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InterOil Corporation Message Board

  • treeczar treeczar Jan 6, 2011 3:49 PM Flag

    Madison Williams Tidbits

    PNG Impressive Discoveries:

    Elk/Ant 9.1T Interoil
    Hides 6.7T OSH/XOM
    Juha 2.7T OSH/XOM
    Angore 1.2T OSH/XOM
    P'Nyang 1.1T OSH/XOM
    Pandora 1.0T TLM/OSH
    PukPuk .8T TLM
    Kimu .7T OSH
    Elevala .6T TLM
    Stanley .3T TLM <---note: .3T is impressive discovery?

    "Additional Financing Available through Sale of Upstream Interest
    Through strategic foresight in structuring the LNG and CSP deals, InterOil retained the flexibility of selling down additional interests in its upstream portfolio at a later date. The company currently has approximately 58% ownership, inclusive of the two 2.5% options that were given to Mitsui in conjunction with the CSP deal. We believe that Mitsui is likely to exercise its options eventually, which would lower IOC’s stake to roughly 53%. From there, InterOil has indicated interest in selling down an additional 5%-10% stake in increments of 2.5%, preferably in conjunction with LNG off-take agreements" <----note: Mitsui or another Jobama will step up.

    Global LNG Market:

    62.8% Asia <---note: Asian 181mtpa to be 350mtpa by 2020
    28.4% Europe
    8.4% Americas

    "Modular LNG: The Missing Link for Smaller Operations:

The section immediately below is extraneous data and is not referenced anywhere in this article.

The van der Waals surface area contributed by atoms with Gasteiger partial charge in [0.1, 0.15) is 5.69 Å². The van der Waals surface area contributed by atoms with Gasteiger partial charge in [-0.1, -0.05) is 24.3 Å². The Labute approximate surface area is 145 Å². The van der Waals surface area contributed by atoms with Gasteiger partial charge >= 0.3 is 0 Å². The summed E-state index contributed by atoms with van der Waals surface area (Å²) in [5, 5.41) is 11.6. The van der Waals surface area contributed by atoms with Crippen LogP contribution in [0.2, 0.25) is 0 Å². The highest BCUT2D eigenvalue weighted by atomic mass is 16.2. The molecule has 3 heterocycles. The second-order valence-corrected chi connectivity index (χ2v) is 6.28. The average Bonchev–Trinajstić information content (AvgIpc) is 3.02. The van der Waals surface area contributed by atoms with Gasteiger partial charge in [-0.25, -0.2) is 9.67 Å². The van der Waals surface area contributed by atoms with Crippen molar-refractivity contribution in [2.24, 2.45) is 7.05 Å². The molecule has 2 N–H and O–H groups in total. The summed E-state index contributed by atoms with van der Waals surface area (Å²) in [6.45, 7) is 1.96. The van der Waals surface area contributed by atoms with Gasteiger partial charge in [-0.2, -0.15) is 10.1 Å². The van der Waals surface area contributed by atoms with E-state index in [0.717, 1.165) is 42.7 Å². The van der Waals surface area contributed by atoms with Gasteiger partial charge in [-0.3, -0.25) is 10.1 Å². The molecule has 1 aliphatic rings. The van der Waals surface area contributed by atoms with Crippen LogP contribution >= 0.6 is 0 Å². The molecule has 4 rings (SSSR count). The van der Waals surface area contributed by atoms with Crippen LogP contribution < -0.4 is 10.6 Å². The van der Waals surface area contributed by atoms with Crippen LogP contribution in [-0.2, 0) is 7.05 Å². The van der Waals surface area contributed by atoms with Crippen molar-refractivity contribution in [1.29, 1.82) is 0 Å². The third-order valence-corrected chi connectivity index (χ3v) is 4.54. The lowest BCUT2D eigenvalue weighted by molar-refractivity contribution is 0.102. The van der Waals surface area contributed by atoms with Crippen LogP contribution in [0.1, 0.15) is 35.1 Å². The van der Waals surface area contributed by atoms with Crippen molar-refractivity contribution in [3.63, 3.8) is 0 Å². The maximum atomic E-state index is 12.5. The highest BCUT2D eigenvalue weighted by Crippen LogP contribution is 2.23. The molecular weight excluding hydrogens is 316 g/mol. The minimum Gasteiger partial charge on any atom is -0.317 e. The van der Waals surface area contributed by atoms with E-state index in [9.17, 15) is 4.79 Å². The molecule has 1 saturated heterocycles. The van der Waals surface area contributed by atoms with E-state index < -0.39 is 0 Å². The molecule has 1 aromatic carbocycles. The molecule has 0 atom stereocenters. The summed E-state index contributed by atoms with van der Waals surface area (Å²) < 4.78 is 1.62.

For the last 30 or so years, the LNG business, especially in Asia, has consisted of a standard model involving the construction of a large-scale LNG facility of 4 mtpa or above, at a cost currently in excess of US$3 billion, requiring a 600 MMcf/d gas supply and 4.8 Tcf or above certified proven gas reserves for a 20-year off-take contract. Usually, in order to get an off-taker to commit to buying LNG under a long-term (20-year) contract, the gas feedstock has to be certified by an international certifying company―a process that can take up to 5 years. Many gas wells usually have to be drilled in order to prove the existence of the required gas reserves, which is capital-intensive and time-consuming. Banks will typically require the commitment of an LNG purchaser under a long-term off-take contract in order to finance such LNG projects. This means that ground for an LNG facility usually cannot be broken until 4.8 Tcf of gas reserves are proven, adding, in most cases, years to a project’s start. The significant financing costs for development and time to market have been major obstacles. <---note: Janine said our guys were smart

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